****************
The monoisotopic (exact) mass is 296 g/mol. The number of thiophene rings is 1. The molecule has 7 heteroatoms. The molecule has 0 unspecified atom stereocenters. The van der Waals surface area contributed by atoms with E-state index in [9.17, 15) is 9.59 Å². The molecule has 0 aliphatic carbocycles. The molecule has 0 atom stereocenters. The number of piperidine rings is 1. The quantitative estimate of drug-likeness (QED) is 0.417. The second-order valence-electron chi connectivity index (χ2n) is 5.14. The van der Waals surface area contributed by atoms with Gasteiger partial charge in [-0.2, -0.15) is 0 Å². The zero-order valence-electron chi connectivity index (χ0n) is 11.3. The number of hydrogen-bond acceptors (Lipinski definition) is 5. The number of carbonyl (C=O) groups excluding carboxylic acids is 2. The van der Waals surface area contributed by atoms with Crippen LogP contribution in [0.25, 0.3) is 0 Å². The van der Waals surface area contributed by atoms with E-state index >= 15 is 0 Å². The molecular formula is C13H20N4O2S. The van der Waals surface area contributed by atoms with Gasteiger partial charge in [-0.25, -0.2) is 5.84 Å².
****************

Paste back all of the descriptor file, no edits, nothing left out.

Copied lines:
The monoisotopic (exact) mass is 296 g/mol. The number of thiophene rings is 1. The molecule has 7 heteroatoms. The molecule has 0 unspecified atom stereocenters. The van der Waals surface area contributed by atoms with E-state index in [9.17, 15) is 9.59 Å². The molecule has 0 aliphatic carbocycles. The molecule has 0 atom stereocenters. The number of piperidine rings is 1. The quantitative estimate of drug-likeness (QED) is 0.417. The second-order valence-electron chi connectivity index (χ2n) is 5.14. The van der Waals surface area contributed by atoms with Gasteiger partial charge in [-0.2, -0.15) is 0 Å². The zero-order valence-electron chi connectivity index (χ0n) is 11.3. The number of hydrogen-bond acceptors (Lipinski definition) is 5. The number of carbonyl (C=O) groups excluding carboxylic acids is 2. The van der Waals surface area contributed by atoms with Crippen LogP contribution in [0.25, 0.3) is 0 Å². The van der Waals surface area contributed by atoms with E-state index >= 15 is 0 Å². The molecular formula is C13H20N4O2S. The van der Waals surface area contributed by atoms with Gasteiger partial charge in [-0.25, -0.2) is 5.84 Å².